Iron deficiency occurs when the body lacks enough iron for the formation of haemoglobin, a protein in red blood cells that helps transport oxygen. This can happen in two ways:
- absolute iron deficiency is said to occur when the body has abnormally low levels of iron; in contrast,
- functional iron deficiency is when the body has sufficient iron supplies, but for some reason, the body cannot make use of iron at normal rates of efficiency.
When the body doesn’t have enough iron to form haemoglobin, it leads to a low red blood cell count, and insufficient oxygen in tissues and muscles. The lack of haemoglobin is termed anaemia, and this often results in adverse effects on one’s quality of life.
How do you know if you have iron-deficiency anaemia?
Some of the effects and symptoms of anaemia are described below. If you observe any of these signs in yourself, you might want to get checked out for iron-deficiency anaemia.
- Constant tiredness
A lack of oxygen reaching the tissues and muscles in the body deprives them of energy. As a result, the heart has to work harder to deliver oxygen-rich blood to various parts of the body, leading to a feeling of tiredness. It might be difficult to pinpoint iron deficiency as the cause from fatigue alone, but if you are iron-deficient, you will most likely experience this persistent sluggishness along with weakness, crankiness, poor concentration, and low productivity.
- Pale skin
Haemoglobin is what gives blood its red colour, and what gives colour to lips, the insides of the eyelids, and rosy cheeks. Hence, low levels of haemoglobin make people appear paler. People with iron deficiency may lose their healthy, rosy colour, or exhibit pale lips, inner eyelids, gums, or nails. Also known as pallor, paleness is more common in moderate to severe anaemia cases.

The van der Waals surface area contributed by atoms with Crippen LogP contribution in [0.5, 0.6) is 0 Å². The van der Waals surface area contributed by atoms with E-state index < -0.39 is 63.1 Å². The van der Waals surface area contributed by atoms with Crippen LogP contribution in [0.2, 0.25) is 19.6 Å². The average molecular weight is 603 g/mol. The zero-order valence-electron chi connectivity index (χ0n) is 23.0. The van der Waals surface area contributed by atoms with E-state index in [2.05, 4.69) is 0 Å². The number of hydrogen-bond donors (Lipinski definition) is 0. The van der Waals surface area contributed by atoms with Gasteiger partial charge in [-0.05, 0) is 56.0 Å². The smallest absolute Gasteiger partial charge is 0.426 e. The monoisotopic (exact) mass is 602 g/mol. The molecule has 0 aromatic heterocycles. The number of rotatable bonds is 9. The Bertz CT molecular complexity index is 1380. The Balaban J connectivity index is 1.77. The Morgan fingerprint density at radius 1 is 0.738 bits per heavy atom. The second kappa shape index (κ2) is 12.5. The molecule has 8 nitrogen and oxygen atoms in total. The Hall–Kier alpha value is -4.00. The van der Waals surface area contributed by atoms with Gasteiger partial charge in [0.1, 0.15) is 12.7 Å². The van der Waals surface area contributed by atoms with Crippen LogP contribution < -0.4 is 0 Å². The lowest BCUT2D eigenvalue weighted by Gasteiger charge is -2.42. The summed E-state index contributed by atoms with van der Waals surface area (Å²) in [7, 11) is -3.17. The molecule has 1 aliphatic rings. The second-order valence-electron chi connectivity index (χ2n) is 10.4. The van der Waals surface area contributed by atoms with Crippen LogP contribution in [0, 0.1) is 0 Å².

- Shortness of breath
When the body is not receiving enough oxygen for energy, everyday activities like walking or climbing the stairs can feel more strenuous than usual. This leads to an increased breathing rate and shortness of breath as the body tries to inhale more oxygen. Less commonly, persons with iron-deficiency may experience heart palpitations due to the heart having to work harder to move oxygen-rich blood around.
- Swollen, pale tongue
Myoglobin is another protein in the blood, and it helps to support the structure of the muscles. Apart from low haemoglobin levels causing the tongue to look pale, low myoglobin levels can cause the tongue to feel sore, abnormally smooth, and swollen. Having dry mouth, cracks in the mouth or on the tongue can also be a sign of iron deficiency.
- Spoon-shaped fingernails
A rarer symptom of iron deficiency is koilonychia – brittle or spoon-shaped fingernails. You may first notice that your nails chip and crack more easily than usual. As koilonychia worsens, the nails’ contours dip from convex to concave, giving it a spoon-like appearance. Koilonychia is less common, and usually occurs only in more severe cases of anaemia.
What does it mean if you have iron deficiency?
Iron deficiency is an indicator that something is wrong in the body – it could be a diet with insufficient iron, or excessive bleeding from menstruation or internal injury. It is also often an indicator of other health conditions, some of which include cancer and gastrointestinal diseases.
In particular, people with iron-deficiency anaemia are across the board more likely to develop cancer, and the converse is true as well – people with cancer are more likely to get iron-deficiency anaemia. One study showed that iron deficiency was most often associated with patients of pancreatic cancer, colorectal cancer, and lung cancer. Another research found that 6% of iron-deficiency anaemia cases were linked to colorectal cancer (which is often accompanied by bleeding in the colon).
So, being alert to symptoms of iron deficiency is not enough – if you also notice additional signs like persistent diarrhoea or constipation, bloated stomach, blood in stools, nausea, vomiting, and stomach pain, it is highly recommended you get tested for cancer or other gastrointestinal conditions as well. Your general practitioner may refer you to a colon cancer specialist if your risk of contracting colorectal cancer is high.